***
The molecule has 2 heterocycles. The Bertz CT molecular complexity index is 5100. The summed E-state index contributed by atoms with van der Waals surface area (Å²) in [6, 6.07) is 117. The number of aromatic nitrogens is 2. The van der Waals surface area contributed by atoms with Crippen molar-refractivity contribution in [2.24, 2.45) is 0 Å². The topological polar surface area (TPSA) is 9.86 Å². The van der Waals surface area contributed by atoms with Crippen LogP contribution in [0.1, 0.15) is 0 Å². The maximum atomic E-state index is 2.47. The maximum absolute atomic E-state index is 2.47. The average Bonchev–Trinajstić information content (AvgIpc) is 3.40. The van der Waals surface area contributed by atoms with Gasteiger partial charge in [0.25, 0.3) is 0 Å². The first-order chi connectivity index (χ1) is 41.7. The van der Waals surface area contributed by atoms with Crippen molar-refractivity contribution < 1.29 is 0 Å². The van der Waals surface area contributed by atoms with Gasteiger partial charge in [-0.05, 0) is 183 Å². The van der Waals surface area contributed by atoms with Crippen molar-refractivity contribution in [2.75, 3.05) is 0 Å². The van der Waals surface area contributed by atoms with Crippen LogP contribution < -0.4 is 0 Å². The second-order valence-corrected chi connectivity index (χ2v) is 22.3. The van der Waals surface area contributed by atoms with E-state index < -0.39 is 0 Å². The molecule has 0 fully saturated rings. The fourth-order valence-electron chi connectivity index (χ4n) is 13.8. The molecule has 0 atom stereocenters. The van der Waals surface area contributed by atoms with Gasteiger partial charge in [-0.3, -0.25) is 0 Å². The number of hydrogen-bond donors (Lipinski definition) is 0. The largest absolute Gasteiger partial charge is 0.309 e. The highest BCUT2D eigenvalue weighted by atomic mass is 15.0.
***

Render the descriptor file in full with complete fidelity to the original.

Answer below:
The molecule has 2 heterocycles. The Bertz CT molecular complexity index is 5100. The summed E-state index contributed by atoms with van der Waals surface area (Å²) in [6, 6.07) is 117. The number of aromatic nitrogens is 2. The van der Waals surface area contributed by atoms with Crippen molar-refractivity contribution in [2.24, 2.45) is 0 Å². The topological polar surface area (TPSA) is 9.86 Å². The van der Waals surface area contributed by atoms with Crippen LogP contribution in [0.1, 0.15) is 0 Å². The maximum atomic E-state index is 2.47. The maximum absolute atomic E-state index is 2.47. The average Bonchev–Trinajstić information content (AvgIpc) is 3.40. The van der Waals surface area contributed by atoms with Gasteiger partial charge in [0.25, 0.3) is 0 Å². The first-order chi connectivity index (χ1) is 41.7. The van der Waals surface area contributed by atoms with Crippen molar-refractivity contribution < 1.29 is 0 Å². The van der Waals surface area contributed by atoms with Gasteiger partial charge in [-0.05, 0) is 183 Å². The van der Waals surface area contributed by atoms with Crippen molar-refractivity contribution in [2.75, 3.05) is 0 Å². The van der Waals surface area contributed by atoms with Crippen LogP contribution < -0.4 is 0 Å². The second-order valence-corrected chi connectivity index (χ2v) is 22.3. The van der Waals surface area contributed by atoms with E-state index < -0.39 is 0 Å². The molecule has 0 fully saturated rings. The fourth-order valence-electron chi connectivity index (χ4n) is 13.8. The molecule has 0 atom stereocenters. The van der Waals surface area contributed by atoms with Gasteiger partial charge in [-0.3, -0.25) is 0 Å². The number of hydrogen-bond donors (Lipinski definition) is 0. The largest absolute Gasteiger partial charge is 0.309 e. The highest BCUT2D eigenvalue weighted by atomic mass is 15.0.